I just finished my fourth Amashova and my third 106K cycle race. Other than the first, which was the 38K exercise for beginners, every event has been an opportunity to showcase CRP, The Children’s Resiliency Project.
CRP is an orphan village situated in Ashburton, South Africa – just south of Pietermarizburg – and is the brainchild of a friend and colleague, Dr. Robert Graham. I’ve known Bob for fifteen plus years and have worked with him on various short-term projects here in South Africa. His professional life was centered in education prior to coming to South Africa but he has always had a strong interest in at-risk-kids and now focuses all of his attention on the orphan epidemic marring the South African community.
Although the main focus of my ministry is church planting I am sympathetic to the cause and provide support whenever I can. One way to do that is wear the CRP logo while riding the Amashova. I also let friends and associates know about this race and ask them to consider making a donation to the project. Hence this post.
You can get up to date information about the project here and securely make donations on the site.
There are, of course, many orphan projects springing up in South Africa but they aren’t all equal. In fact, some are downright shameful and government authorities have stepped in to shut a few down. Orphans can be prime targets for the unscrupulous so policing must be done to protect the innocent.
But, getting back to CRP, Dr. Bob had a well-formed philosophy before he started and every inspector has been only impressed with the village as it develops. A few of his stated principles are:
- Grannies with good character would be sought and vetted to care for no more than six kids each.
- The government will be involved in finding and assigning children to the orphan village.
- Grannies will have full responsibility for the kids. Bob doesn’t think solid grannies need anyone to tell them how to raise kids.
- Government subsidies for childcare will be applied for and managed by the grannies. This money will provide food, clothing and other necessities for the kids.
- Homes adequate for housing six kids and one or two care givers each will be provided by those sponsoring the project.
- Expenses exceeding the government subsidies will also be provided by the sponsors.
In Bob’s words he is empowering grannies not controlling them and his intention is to provide a great setting in which to bring up these kids. The village has a basketball court, a tennis court, a play ground, a soccer field and a garden is being developed as well. Eventually there will be a day care for the youngest and a center to care for abandoned infants until they can be placed in a permanent setting.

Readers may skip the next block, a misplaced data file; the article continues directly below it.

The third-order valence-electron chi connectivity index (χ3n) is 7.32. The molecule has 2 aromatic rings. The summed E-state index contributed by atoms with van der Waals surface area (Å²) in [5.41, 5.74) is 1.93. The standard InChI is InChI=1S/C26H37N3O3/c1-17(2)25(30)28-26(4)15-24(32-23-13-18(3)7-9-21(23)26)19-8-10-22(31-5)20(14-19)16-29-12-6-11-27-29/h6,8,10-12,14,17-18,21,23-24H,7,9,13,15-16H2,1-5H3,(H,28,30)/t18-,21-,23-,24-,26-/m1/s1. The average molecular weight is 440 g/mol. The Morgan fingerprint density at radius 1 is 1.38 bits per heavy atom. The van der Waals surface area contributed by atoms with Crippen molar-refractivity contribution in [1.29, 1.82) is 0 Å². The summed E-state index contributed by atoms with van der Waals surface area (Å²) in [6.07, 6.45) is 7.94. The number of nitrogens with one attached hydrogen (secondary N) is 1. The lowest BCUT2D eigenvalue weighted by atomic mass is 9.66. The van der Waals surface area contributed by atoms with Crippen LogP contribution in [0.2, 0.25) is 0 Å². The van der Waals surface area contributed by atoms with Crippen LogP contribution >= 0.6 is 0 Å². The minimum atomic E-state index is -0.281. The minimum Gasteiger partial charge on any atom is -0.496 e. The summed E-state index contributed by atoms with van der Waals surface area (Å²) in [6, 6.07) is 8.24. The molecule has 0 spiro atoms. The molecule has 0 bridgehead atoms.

The children attend local schools and will be afforded every opportunity for a healthy life and good education.
Bob has developed a great model. Hopefully it can repeated many times throughout the community. Any donation you make will help at-risk-kids overcome daunting circumstances to reach a better life. Please be generous.
About the race.
This last Shova was the 24th annual race with over 10,000 participants, local and international, and it was GREAT fun! Beginning in Pietermaritzburg the course weaves its way alongside the Valley of a Thounsand Hills and down to the Indian Ocean port of Durban.
This year the weather was a bit windy and the cool conditions brought on the cramps but with only a light scattering of clouds the conditions were right for a great race and a good tan, unless you happened to be fit enough to finish before the sun came out. Just so you know, I wore sun screen.
The course offers beautiful views and, with complete road closure, is billed as a “safe” event. As you can see from the route profile the most interesting characteristic is the variation in altitude. Ultimately the race is downhill but there is a lot of uphill before you descend and the descent is never only downward.
If you are a cyclist and brave enough to tackle the gruel of climbing and the danger of descending think about riding the Amashova.
If you are a humanitarian think about a donation to CRP.
Either way, you will be better for it.